Mario Vargas Llosa- an interview with LePoint

Mario Vargas Llosa‘s google translated interview in LePoint (original in French). He is as lively as ever ! (minimally edited, italics mine):

[Answering a question on where he actually lives, as he travels often between Lima, London, Paris, Madrid]:

Essentially, I live where I am… And let us say that I am especially in four places where I carry out the same life: Lima, Madrid, London, Paris… Lima, it is for the memories of my youth. Paris or Madrid, it is to feel the pulse of Europe which moves.
But London, it is the ideal to work, because the writers, over there, are not socially very significant and nobody thinks of disturbing them… Borges, very anglophile, adored these British conversations “which start by abolishing the confidence and which end up removing the dialogue”… He was right: it is in London that I write most easily. In does Paris, one speak too much, you do not find?

[On the observation that his room is clinically neat and clean, resembling a dentist’s office]:

Yes, I am very organized: alarm clock, walk, reading of the newspapers, shower, writing, public library or coffee, then writing. Always the same thing, the same rate/rhythm. I do not have the choice…, I become claustrophobic and, then, I transform myself into a special correspondent here or there… A writer should not be locked up too a long time with his phantoms. It would be unhealthy…

[On Flaubert]:

Ah, Flaubert! I place his work above all, but I would not have liked to live his life.

[On his visit to Gaza during the recent withdrawl]:

… What I saw was atrocious… Worse than the worst of the shantytowns of Latin America… And the future is announced badly for the poor people which stagnate there. Sharon had reason to get rid of Gaza, but any remainder to be made for the Palestinians. The misfortune of these people, it is not to have known to give a leader to Mandela, an undeniable and enough charismatic man to force to them his to rise at a certain ethical altitude, as it was the case, in Israel, in the Seventies.

[On Iraq]:

I am always at the same point: on a moral level, I delighted by the fall of a dictatorship, this at the price of a war was; on a practical level, I deplore the amateurism of the Americans in their management of this post-war period. As for the position of France, I immediately had the intuition that it was less “pure” that its leaders did not claim it.

In France admittedly Vargas Llosa would pass for a man of the right – though he was on the Left once. Like all the intellectuals coming from Sartrism and become Camu-ists. Previously, in another life, he believed himself to be a Marxist- and then, with the turning of the Seventies, had very slowly inflected (to the Right).

My eyes started to open in 1966, when I discovered the treatment that Fidel Castro held to the homosexual Cubans. The “UMAP”, where one locked up these alleged “social patients”, were true concentration camps. From only one blow, reality moved away from the ideal landscape which I had imagined. Then, all went very quickly: Castro supported the Soviet intervention in Czechoslovakia and, finding me myself in Moscow little before the event, I understood that if I had then been Russian or Cuban, they would have thrown me in prison, or killed, or exiled… Not easy, you will agree, to believe durably in a system which holds this kind of thing to the intellectual who still believes himself “of left”…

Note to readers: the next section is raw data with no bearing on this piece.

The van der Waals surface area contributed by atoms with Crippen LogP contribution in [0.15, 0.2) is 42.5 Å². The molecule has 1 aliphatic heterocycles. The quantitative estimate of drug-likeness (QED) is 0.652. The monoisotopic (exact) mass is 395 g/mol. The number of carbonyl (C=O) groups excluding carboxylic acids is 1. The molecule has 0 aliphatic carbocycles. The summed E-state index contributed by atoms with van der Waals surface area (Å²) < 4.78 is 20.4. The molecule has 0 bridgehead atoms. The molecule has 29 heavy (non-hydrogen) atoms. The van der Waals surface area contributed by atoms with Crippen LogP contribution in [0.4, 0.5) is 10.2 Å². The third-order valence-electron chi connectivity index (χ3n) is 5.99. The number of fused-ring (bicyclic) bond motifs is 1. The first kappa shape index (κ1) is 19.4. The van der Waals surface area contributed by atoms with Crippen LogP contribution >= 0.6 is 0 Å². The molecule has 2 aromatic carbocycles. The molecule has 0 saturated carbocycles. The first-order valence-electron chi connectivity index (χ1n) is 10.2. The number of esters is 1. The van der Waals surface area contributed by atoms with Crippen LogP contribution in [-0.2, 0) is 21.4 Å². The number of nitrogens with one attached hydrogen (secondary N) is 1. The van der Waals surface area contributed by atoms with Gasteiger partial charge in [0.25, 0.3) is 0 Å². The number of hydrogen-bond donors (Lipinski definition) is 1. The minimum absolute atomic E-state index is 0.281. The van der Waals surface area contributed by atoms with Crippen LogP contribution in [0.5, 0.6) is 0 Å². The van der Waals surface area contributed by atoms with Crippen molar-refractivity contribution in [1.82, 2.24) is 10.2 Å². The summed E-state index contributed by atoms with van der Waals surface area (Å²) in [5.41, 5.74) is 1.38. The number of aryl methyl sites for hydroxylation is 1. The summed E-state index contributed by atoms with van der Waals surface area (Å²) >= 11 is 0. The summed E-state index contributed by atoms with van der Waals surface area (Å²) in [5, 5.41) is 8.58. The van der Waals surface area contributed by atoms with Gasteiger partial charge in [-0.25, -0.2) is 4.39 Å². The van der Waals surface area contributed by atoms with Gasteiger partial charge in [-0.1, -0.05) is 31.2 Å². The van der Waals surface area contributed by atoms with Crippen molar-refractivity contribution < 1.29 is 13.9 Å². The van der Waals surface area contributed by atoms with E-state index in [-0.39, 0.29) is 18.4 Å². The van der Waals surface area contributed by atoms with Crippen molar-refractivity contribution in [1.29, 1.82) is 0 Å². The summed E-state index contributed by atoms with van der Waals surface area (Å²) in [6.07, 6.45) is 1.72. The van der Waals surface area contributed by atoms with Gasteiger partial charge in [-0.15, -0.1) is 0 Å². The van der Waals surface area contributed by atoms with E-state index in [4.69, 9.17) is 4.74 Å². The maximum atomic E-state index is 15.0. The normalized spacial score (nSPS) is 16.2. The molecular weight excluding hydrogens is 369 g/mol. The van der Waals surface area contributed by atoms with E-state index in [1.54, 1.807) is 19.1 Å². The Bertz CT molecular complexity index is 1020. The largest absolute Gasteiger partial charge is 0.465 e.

[On why he continues to live the life of an intellectual on the Left, despite his right- wing politics]:

You know, an intellectual, in general, it is somebody who aspires to a perfect world, and the perfection meets better in the Utopia that in reality. From where its instinctive mistrust at the place of the democracy – or the market economy -, which organizes, precisely, a company of the least evil, therefore of the imperfection. Earlier, let us say that I was utopian. Today, I am still one, in all, except in policy…

This renouncement of the totalitarian perfection of the Utopias, or this resignation with “less the democratic evil”, did it affect your work of novelist?

Yes, of course: literature always prefers the ideal and chaos with any social contract founded on wisdom. It prefers, if I then to say, sublimates it with prose! Usually, the “ordered” companies produce a very poor literature – especially if one compares it with the literatures given birth to by the dictatorships. Look at the Latin America of the caudillos or Russia of the goulags: the writers were more interesting there than in Switzerland or Sweden! For what concerns to me, let us say that I tried to confine my are delirious of man and novelist to the only space of my books. As soon as I become again citizen, I endeavour to forget what excites me when I imagine or when I dream…

[The final parting words do not lack in punch either]:

The sun inhabitant of Madrid declines now on the plaza which leaves its torpor. The “movida”, alive, is enjouée always there. And Vargas Llosa undoubtedly will walk in the feverish streets of the evening. On the threshold, we still have time to specify two or three things. Did it read the last novel of Houellebecq? “Yes, it is more picturesque than deep…” the Nobel? “let us not even think of it…” the erotism? “a proof of civilization” Sarkozy? “a small hope for France”. Islamism? “the major danger of our time” Günter Grass? “the author of only one chief-of work” On Garcia Marquez, finally, it will be as laconic as with his practice – “it is a very great writer” – by making silence, once more, on the reasons (not policies) of their fachery.

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